The Federal Reserve System

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The Federal Reserve System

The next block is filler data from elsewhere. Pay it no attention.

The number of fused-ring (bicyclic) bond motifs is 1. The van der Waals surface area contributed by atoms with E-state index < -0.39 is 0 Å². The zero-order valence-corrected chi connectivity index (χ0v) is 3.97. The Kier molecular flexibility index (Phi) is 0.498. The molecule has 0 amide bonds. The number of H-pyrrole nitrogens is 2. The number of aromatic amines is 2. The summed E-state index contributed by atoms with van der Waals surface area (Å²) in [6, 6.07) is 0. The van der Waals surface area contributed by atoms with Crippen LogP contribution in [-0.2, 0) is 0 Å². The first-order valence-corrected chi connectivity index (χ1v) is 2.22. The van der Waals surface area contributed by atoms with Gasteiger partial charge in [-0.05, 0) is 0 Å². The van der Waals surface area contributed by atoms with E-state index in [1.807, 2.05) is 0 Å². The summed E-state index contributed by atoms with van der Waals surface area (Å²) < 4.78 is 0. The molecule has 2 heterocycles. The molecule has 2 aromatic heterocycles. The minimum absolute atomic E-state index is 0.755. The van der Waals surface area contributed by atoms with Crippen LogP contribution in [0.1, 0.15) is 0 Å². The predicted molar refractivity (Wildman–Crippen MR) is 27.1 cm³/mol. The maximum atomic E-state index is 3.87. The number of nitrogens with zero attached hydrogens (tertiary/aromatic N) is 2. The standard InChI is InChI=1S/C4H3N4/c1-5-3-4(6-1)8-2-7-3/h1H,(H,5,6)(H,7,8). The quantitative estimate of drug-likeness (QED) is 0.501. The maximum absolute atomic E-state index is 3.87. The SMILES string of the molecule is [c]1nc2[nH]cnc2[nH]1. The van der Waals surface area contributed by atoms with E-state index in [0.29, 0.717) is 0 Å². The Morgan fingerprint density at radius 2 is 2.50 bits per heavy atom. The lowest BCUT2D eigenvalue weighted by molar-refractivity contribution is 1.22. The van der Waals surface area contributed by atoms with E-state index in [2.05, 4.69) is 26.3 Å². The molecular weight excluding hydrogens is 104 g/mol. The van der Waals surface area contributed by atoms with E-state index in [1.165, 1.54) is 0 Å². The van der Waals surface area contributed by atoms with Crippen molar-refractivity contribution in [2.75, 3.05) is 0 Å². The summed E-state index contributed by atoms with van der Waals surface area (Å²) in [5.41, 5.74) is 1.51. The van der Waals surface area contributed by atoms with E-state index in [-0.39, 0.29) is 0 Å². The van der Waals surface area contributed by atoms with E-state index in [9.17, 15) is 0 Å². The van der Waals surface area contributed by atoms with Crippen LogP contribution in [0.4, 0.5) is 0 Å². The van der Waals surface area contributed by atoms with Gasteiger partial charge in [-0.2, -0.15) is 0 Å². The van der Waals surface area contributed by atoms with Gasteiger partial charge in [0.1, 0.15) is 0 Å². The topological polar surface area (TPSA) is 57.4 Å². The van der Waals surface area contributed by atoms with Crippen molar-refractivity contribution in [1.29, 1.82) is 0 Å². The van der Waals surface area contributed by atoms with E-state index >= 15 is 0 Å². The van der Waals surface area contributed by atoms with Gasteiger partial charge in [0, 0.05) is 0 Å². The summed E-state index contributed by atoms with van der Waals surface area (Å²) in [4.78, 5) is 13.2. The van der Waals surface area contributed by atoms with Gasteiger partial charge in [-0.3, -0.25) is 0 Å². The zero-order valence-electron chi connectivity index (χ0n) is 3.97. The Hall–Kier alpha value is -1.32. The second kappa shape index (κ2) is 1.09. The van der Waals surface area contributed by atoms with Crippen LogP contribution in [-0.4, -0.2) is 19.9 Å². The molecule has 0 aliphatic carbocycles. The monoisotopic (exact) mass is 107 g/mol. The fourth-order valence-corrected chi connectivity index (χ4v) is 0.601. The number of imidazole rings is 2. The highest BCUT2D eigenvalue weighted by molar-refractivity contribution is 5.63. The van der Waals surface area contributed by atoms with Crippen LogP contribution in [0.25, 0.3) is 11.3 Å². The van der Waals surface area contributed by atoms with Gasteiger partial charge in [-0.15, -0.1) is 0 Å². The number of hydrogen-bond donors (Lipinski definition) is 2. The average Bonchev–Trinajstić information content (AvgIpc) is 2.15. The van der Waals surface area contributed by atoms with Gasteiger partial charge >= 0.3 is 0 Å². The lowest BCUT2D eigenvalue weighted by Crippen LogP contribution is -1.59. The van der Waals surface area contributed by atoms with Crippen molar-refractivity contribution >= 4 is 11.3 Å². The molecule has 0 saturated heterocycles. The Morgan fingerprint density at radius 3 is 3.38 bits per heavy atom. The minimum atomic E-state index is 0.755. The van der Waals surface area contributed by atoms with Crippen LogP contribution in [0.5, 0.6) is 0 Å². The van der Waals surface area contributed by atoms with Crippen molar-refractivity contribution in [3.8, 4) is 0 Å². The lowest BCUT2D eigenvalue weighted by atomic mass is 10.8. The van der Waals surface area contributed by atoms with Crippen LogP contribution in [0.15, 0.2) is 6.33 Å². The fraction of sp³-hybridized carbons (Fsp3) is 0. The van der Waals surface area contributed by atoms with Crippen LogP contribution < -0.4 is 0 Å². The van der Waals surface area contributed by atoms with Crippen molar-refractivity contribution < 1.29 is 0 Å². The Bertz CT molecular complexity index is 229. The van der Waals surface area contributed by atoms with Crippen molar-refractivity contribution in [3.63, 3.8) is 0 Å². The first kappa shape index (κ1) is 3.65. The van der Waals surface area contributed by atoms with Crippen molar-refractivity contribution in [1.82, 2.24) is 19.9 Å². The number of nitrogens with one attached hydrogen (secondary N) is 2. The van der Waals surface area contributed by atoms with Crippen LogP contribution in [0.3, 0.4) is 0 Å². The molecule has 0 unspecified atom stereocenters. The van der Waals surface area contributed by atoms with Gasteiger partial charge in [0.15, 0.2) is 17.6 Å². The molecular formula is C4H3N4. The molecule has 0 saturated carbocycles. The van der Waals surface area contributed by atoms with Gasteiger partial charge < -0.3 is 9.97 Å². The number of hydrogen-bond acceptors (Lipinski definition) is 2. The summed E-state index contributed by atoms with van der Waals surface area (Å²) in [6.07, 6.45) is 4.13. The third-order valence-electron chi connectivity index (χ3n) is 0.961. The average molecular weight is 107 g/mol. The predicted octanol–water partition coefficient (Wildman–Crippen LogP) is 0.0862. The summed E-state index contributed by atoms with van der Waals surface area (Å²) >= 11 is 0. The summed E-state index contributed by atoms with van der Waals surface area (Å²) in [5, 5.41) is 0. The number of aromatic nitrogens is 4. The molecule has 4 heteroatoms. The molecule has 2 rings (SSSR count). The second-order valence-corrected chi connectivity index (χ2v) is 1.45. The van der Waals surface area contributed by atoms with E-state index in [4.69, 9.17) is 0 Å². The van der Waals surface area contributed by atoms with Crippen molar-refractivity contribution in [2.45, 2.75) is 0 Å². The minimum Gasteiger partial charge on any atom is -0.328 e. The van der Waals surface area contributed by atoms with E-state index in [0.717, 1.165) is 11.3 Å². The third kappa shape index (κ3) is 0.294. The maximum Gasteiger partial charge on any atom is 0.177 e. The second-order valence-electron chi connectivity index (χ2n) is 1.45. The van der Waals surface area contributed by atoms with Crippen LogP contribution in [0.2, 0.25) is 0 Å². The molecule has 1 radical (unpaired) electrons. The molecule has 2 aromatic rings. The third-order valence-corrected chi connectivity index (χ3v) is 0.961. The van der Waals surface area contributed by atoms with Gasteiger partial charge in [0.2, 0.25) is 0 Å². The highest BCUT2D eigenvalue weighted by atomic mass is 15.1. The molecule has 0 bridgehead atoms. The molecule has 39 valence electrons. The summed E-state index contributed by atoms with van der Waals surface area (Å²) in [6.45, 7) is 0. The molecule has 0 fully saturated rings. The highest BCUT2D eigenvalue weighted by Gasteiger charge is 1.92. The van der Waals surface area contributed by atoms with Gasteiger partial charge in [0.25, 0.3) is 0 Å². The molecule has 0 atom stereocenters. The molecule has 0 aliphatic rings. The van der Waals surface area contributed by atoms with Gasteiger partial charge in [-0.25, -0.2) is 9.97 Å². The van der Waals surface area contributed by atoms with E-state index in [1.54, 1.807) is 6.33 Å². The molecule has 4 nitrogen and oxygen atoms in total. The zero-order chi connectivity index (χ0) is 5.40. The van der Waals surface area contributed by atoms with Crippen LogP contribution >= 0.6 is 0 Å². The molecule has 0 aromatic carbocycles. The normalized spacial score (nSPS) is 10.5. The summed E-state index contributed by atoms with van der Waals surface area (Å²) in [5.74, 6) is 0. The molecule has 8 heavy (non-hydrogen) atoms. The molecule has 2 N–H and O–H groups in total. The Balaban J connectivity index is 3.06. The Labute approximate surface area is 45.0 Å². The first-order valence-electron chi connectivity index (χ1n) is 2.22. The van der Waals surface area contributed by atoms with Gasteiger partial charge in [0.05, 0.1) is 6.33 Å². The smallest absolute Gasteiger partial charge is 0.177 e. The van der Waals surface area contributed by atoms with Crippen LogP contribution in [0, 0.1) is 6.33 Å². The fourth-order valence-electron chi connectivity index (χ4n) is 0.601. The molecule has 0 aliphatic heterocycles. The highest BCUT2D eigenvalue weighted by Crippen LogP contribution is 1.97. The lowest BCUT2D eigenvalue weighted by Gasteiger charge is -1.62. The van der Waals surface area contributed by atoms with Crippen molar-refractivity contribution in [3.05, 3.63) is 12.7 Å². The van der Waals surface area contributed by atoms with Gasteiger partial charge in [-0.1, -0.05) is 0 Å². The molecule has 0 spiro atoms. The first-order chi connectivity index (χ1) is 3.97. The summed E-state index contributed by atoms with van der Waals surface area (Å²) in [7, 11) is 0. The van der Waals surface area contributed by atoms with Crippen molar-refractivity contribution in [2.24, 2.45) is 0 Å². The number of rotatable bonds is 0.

Why do a research paper on the Federal Reserve System? This is a question we went over in our heads while making a decision on the type of research paper to do, what we wanted to learn more about and why. Over the past few years we have realized the impact that the Federal Government has on our economy, yet we never knew enough about the subject to understand why. While taking this Economics course it has brought so many things to our attention, especially since we see inflation, gas prices, unemployment and interest rates on the rise. It has given us a better understanding of the effect of the Government on the economy, the stock market, the interest rates, etc. Since the Federal Government has such a control over our Economy, we decided to tackle the subject of the Federal Reserve System and try to get a better understanding of the history, the structure, and the monetary policy of the power that it holds. The Federal Reserve System is the central banking authority of the United States. It acts as a fiscal agent for the United States government and is custodian of the reserve accounts of commercial banks, makes loans to commercial banks, and is authorized to issue Federal Reserve notes that constitute the entire supply of paper currency of the country. Created by the Federal Reserve Act of 1913, it is comprised of 12 Federal Reserve banks, the Federal Open Market Committee, and the Federal Advisory Council, and since 1976, a Consumer Advisory Council which includes several thousand member banks. The board of Governors of the Federal Reserve System determines the reserve requirements of the member banks within statutory limits, reviews and determines the discount rates established pursuant to the Federal Reserve Act to serve the public interest; it is governed by a board of nine directors, six of whom are elected by the member banks and three of whom are appointed by the Board of Governors of the Federal Reserve System. The Federal Reserve banks are located in Boston, New York, Philadelphia, Chicago, San Francisco, Cleveland, Richmond, Atlanta, Saint Louis, Minneapolis, Kansas City and Dallas. The Federal Open Market Committee, consisting of the seven members of the Board of Governors and five members elected by the Federal Reserve banks, is responsible for the determination of Federal Reserve Bank policy in the purchase and sale of securities on the open market. The Federal Advisory Council, whose role is purely advisory, consists of 12 members if they meet membership qualifications. The Federal Reserve System exercises its regulatory powers in several ways, the most important of which may be classified as instruments of direct or indirect control. One form of direct control can be exercised by adjusting the legal reserve ratio (the proportion of its deposits that a member bank must hold in its reserve account), and as a result, increasing or decreasing the amount of new loans that the commercial banks can make. Because loans give rise to new deposits, the possible money supply is, in this way, expanded or reduced. This policy tool has not been used too much in recent years. The money supply may also be influenced through manipulation of the discount rate, which is the rate if interest charged by the Federal Reserve banks on short-term secured loans to member banks. Since these loans are typically sought to maintain reserves at their required level, an increase in the cost of such loans has an effect similar to that of increasing the reserve requirement. The classic method of indirect control is through open-market operations, first widely used in the 1920s and now used daily to make some adjustment to the market. Federal Reserve bank sales or purchases of securities on the open market tend to reduce or increase the size of commercial bank reserves. When the Federal Reserve sells securities, the purchasers pay for them with checks drawn on their deposits, thereby reducing the reserves of...
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